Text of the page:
When was the last time you judged a book by its cover?
And by judging a book cover, I am talking about books, and books only.
“Don’t judge a book by its cover”. This is a popular idiom that is so deeprooted in our minds. Its origin dates back to a 1944 speech named “You can’t judge a book by its binding”. Later, the idiom became a common notion when it was used in the mystery novel “Murder in the Glass Room” by Lester Fuller and Edwin Rolfe.
Somehow I don’t accept this notion. As far as people are concerned, it may work. But to books, book covers are significant.
Speaking practically, book covers are important because-
- It is the first thing a reader sees, so has to be attractive.
- It should convey the genre or category of the book plot.
- It should be able to connect with the reader with very little words: Title, a subheading, author name, etc.
- The book blurb should explain the plot in as few as about 200 words. This is one of the deciding factors for the sales of the book.
You see, the human psyche is primitively based on making judgments. Fonts, color, texture, and many factors play a role when we perceive an object. These factors, sadly, cannot be diminished and rejected completely, if the reach and exposure of a certain product/idea are concerned.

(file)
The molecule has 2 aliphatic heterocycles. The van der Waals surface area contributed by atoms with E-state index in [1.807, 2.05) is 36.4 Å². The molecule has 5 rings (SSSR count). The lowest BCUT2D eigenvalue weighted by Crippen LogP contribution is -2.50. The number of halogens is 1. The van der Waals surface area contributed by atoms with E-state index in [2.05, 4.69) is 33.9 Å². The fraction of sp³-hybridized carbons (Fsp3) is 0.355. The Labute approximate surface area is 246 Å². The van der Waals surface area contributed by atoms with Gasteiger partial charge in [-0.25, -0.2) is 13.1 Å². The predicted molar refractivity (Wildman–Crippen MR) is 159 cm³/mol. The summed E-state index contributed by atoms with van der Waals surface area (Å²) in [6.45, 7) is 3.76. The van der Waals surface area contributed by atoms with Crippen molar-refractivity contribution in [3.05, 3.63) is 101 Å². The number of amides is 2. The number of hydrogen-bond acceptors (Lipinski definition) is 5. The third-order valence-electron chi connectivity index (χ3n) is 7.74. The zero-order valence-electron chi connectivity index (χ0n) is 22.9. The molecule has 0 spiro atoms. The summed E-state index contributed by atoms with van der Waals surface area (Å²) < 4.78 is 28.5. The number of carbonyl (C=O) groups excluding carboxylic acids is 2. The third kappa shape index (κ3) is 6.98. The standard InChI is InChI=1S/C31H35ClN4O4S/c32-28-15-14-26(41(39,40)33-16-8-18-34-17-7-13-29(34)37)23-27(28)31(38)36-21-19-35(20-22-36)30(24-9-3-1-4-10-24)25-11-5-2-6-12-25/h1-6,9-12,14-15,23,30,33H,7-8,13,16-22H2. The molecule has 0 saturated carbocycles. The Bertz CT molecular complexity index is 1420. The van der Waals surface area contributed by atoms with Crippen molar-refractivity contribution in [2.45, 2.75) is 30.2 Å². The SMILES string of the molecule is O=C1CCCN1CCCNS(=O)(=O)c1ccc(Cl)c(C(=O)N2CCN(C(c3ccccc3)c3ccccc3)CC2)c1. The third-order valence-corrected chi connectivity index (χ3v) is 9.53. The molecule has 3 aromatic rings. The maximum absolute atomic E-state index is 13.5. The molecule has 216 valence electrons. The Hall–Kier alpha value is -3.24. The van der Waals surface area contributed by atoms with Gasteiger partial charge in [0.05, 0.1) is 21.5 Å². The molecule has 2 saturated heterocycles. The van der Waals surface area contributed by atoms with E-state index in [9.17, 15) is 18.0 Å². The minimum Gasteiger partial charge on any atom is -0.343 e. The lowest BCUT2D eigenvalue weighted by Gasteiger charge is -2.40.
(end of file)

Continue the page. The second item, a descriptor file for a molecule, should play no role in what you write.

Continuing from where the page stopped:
Despite the age-old idiom, one cannot let loose the hold of a good book cover. I do judge a book by its cover.
I remember buying the same book for the third time just because the cover was alluring. That might not change the plot, but it sure does change my perspective towards books.
Now similarly, we can look at writing content.
Like a cover is for a book, similarly, the headline is for content.
- Both need to be express the message in short and concise.
- Both need to attract the reader and make them open and go through what they have to say.